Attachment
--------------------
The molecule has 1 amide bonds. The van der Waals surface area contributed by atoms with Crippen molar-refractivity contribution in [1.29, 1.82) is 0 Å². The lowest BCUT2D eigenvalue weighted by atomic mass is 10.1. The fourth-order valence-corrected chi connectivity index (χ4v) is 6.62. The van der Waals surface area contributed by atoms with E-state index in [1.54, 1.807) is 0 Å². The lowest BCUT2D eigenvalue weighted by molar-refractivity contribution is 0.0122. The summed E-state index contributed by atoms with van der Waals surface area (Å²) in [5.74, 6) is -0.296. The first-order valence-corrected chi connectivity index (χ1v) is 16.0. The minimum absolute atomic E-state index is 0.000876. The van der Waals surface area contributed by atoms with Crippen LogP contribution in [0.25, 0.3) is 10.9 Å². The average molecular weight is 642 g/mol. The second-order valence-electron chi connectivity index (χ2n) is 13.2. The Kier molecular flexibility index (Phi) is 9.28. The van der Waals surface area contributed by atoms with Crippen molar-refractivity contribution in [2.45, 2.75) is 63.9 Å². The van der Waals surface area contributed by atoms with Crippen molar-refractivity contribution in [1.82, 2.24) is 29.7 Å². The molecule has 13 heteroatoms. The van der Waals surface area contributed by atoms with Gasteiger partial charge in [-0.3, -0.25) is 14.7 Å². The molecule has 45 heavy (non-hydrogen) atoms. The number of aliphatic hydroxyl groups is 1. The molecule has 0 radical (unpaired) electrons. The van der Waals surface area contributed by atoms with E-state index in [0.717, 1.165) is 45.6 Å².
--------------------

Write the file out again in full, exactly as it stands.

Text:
The molecule has 1 amide bonds. The van der Waals surface area contributed by atoms with Crippen molar-refractivity contribution in [1.29, 1.82) is 0 Å². The lowest BCUT2D eigenvalue weighted by atomic mass is 10.1. The fourth-order valence-corrected chi connectivity index (χ4v) is 6.62. The van der Waals surface area contributed by atoms with E-state index in [1.54, 1.807) is 0 Å². The lowest BCUT2D eigenvalue weighted by molar-refractivity contribution is 0.0122. The summed E-state index contributed by atoms with van der Waals surface area (Å²) in [5.74, 6) is -0.296. The first-order valence-corrected chi connectivity index (χ1v) is 16.0. The minimum absolute atomic E-state index is 0.000876. The van der Waals surface area contributed by atoms with Crippen LogP contribution in [0.25, 0.3) is 10.9 Å². The average molecular weight is 642 g/mol. The second-order valence-electron chi connectivity index (χ2n) is 13.2. The Kier molecular flexibility index (Phi) is 9.28. The van der Waals surface area contributed by atoms with Crippen molar-refractivity contribution in [2.45, 2.75) is 63.9 Å². The van der Waals surface area contributed by atoms with Crippen molar-refractivity contribution in [1.82, 2.24) is 29.7 Å². The molecule has 13 heteroatoms. The van der Waals surface area contributed by atoms with Gasteiger partial charge in [-0.3, -0.25) is 14.7 Å². The molecule has 45 heavy (non-hydrogen) atoms. The number of aliphatic hydroxyl groups is 1. The molecule has 0 radical (unpaired) electrons. The van der Waals surface area contributed by atoms with E-state index in [0.717, 1.165) is 45.6 Å².